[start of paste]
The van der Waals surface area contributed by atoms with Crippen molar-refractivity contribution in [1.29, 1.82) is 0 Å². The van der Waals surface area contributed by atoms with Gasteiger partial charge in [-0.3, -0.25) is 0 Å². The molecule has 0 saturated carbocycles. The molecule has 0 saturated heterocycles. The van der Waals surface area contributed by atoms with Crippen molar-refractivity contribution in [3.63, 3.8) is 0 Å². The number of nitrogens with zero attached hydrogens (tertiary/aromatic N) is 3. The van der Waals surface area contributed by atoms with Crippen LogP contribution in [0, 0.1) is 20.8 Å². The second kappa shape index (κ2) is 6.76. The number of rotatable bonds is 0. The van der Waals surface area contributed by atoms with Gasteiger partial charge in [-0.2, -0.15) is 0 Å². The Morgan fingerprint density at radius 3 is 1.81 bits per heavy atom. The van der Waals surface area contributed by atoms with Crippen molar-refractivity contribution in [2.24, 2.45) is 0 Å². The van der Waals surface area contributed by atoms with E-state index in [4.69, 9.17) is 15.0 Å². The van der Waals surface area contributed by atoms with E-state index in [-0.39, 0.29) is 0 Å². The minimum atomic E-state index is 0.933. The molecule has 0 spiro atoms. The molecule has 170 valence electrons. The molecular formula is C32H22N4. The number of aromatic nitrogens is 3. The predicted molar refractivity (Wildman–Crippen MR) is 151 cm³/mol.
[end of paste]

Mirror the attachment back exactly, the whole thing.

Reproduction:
The van der Waals surface area contributed by atoms with Crippen molar-refractivity contribution in [1.29, 1.82) is 0 Å². The van der Waals surface area contributed by atoms with Gasteiger partial charge in [-0.3, -0.25) is 0 Å². The molecule has 0 saturated carbocycles. The molecule has 0 saturated heterocycles. The van der Waals surface area contributed by atoms with Crippen molar-refractivity contribution in [3.63, 3.8) is 0 Å². The number of nitrogens with zero attached hydrogens (tertiary/aromatic N) is 3. The van der Waals surface area contributed by atoms with Crippen LogP contribution in [0, 0.1) is 20.8 Å². The second kappa shape index (κ2) is 6.76. The number of rotatable bonds is 0. The van der Waals surface area contributed by atoms with Gasteiger partial charge in [-0.2, -0.15) is 0 Å². The Morgan fingerprint density at radius 3 is 1.81 bits per heavy atom. The van der Waals surface area contributed by atoms with Crippen molar-refractivity contribution in [2.24, 2.45) is 0 Å². The van der Waals surface area contributed by atoms with E-state index in [4.69, 9.17) is 15.0 Å². The van der Waals surface area contributed by atoms with E-state index in [-0.39, 0.29) is 0 Å². The minimum atomic E-state index is 0.933. The molecule has 0 spiro atoms. The molecule has 170 valence electrons. The molecular formula is C32H22N4. The number of aromatic nitrogens is 3. The predicted molar refractivity (Wildman–Crippen MR) is 151 cm³/mol.